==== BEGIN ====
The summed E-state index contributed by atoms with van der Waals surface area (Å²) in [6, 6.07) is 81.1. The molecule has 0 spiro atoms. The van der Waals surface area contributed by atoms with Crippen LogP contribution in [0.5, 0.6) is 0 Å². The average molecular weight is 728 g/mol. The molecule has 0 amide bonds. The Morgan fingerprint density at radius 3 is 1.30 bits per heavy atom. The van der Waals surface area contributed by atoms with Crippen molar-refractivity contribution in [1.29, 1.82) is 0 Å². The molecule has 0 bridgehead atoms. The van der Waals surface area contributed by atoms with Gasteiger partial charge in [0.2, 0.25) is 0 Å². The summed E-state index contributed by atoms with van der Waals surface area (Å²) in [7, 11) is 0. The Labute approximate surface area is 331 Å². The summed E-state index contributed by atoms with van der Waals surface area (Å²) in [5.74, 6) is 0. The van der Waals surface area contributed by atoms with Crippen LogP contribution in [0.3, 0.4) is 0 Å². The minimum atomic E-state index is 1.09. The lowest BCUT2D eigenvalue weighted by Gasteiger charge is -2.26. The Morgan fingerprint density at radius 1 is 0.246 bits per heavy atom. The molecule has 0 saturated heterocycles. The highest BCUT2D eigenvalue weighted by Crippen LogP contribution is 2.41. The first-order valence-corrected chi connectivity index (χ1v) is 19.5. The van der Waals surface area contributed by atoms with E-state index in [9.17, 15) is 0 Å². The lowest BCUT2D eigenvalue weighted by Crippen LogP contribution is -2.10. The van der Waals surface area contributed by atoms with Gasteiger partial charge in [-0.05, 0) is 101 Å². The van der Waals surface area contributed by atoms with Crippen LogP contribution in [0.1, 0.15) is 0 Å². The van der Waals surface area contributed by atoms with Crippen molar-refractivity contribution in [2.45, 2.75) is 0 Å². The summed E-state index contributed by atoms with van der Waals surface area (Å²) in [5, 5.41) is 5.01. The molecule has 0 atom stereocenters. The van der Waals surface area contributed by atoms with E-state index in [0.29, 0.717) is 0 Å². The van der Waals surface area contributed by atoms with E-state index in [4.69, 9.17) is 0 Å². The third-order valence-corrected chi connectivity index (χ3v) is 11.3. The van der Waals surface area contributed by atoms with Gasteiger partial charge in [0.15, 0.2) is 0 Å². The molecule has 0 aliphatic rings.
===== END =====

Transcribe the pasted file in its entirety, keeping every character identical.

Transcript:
The summed E-state index contributed by atoms with van der Waals surface area (Å²) in [6, 6.07) is 81.1. The molecule has 0 spiro atoms. The van der Waals surface area contributed by atoms with Crippen LogP contribution in [0.5, 0.6) is 0 Å². The average molecular weight is 728 g/mol. The molecule has 0 amide bonds. The Morgan fingerprint density at radius 3 is 1.30 bits per heavy atom. The van der Waals surface area contributed by atoms with Crippen molar-refractivity contribution in [1.29, 1.82) is 0 Å². The molecule has 0 bridgehead atoms. The van der Waals surface area contributed by atoms with Gasteiger partial charge in [0.2, 0.25) is 0 Å². The summed E-state index contributed by atoms with van der Waals surface area (Å²) in [7, 11) is 0. The Labute approximate surface area is 331 Å². The summed E-state index contributed by atoms with van der Waals surface area (Å²) in [5.74, 6) is 0. The van der Waals surface area contributed by atoms with Crippen LogP contribution in [0.3, 0.4) is 0 Å². The minimum atomic E-state index is 1.09. The lowest BCUT2D eigenvalue weighted by Gasteiger charge is -2.26. The Morgan fingerprint density at radius 1 is 0.246 bits per heavy atom. The molecule has 0 saturated heterocycles. The highest BCUT2D eigenvalue weighted by Crippen LogP contribution is 2.41. The first-order valence-corrected chi connectivity index (χ1v) is 19.5. The van der Waals surface area contributed by atoms with E-state index in [9.17, 15) is 0 Å². The lowest BCUT2D eigenvalue weighted by Crippen LogP contribution is -2.10. The van der Waals surface area contributed by atoms with Gasteiger partial charge in [-0.05, 0) is 101 Å². The van der Waals surface area contributed by atoms with Crippen LogP contribution in [0.1, 0.15) is 0 Å². The van der Waals surface area contributed by atoms with Crippen molar-refractivity contribution in [2.45, 2.75) is 0 Å². The summed E-state index contributed by atoms with van der Waals surface area (Å²) in [5, 5.41) is 5.01. The molecule has 0 atom stereocenters. The van der Waals surface area contributed by atoms with E-state index in [0.29, 0.717) is 0 Å². The van der Waals surface area contributed by atoms with E-state index in [4.69, 9.17) is 0 Å². The third-order valence-corrected chi connectivity index (χ3v) is 11.3. The van der Waals surface area contributed by atoms with Gasteiger partial charge in [0.15, 0.2) is 0 Å². The molecule has 0 aliphatic rings.